The Spanish Ministry of Culture announced recently that its Cervantes Prize, given annually to a Spanish or Latin American writer for lifetime achievement, will go to for the third time to a woman—Spanish novelist Ana María Matute. The eighty-five-year-old author of The Lost Children (MacMillan, 1965) and Soldiers Cry at Night (Latin American Literary Review Press, 1995) will receive her award of 125,000 euros (approximately $165,000) on the 395th anniversary of the death of Miguel de Cervantes Saavedra on April 23, 2011.
"I am happy, enormously happy," Matute said in response to the announcement of her award. "I take it as a recognition, if not of the quality of my work, then at least of the effort and dedication that I have devoted to writing throughout my life."
Matute joins on the short list of women honorees Cuban-born poet Dulce María Loynaz, whose works have been collected in English translation most recently in Against Heaven (Carcanet Press, 2007) and Woman in Her Garden (White Pine Press, 2002), and Spanish essayist María Zambrano, one of whose books, Delirium and Destiny: A Spaniard in Her Twenties, was published in translation by State University of New York Press in 1999. Other past winners of the Cervantes Prize include Jorge Luis Borges, Carlos Fuentes, José Emilio Pacheco, Octavio Paz, and this year's Nobel Prize winner, Mario Vargas Llosa.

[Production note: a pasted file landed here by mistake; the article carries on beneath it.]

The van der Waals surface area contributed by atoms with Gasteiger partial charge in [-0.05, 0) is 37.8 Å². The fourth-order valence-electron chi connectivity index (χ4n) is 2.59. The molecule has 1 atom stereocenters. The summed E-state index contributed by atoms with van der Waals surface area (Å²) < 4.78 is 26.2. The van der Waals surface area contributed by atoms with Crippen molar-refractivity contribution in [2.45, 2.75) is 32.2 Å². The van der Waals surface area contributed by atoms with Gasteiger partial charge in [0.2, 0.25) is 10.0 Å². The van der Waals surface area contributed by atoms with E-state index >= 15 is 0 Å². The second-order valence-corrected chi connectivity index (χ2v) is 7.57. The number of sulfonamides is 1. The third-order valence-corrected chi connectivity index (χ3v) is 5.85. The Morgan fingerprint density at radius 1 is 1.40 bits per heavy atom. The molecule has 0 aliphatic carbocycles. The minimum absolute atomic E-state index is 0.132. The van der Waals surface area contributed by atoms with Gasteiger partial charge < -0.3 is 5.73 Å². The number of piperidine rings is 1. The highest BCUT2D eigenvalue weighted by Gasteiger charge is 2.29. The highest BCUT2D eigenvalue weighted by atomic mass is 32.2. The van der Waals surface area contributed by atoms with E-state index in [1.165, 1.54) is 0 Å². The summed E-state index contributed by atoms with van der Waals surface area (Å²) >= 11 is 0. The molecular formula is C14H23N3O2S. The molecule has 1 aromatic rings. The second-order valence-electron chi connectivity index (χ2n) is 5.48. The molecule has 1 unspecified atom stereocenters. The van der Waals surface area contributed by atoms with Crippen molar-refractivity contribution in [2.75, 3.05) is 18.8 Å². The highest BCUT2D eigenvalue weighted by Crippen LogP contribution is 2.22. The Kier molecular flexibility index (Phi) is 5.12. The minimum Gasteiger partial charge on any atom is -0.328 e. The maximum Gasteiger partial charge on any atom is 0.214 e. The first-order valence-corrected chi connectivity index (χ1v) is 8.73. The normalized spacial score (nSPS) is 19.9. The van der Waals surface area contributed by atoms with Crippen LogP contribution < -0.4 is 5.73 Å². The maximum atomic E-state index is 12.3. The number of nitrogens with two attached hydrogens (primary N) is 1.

Among Matute's works in English, in addition to the titles above, are Celebration in the Northwest (University of Nebraska Press, 1997), Trap (Latin American Literary Review Press, 1996), and School of the Sun (Pantheon, 1963). According to the Spanish Ministry of Culture, her books have been translated into twenty-three languages.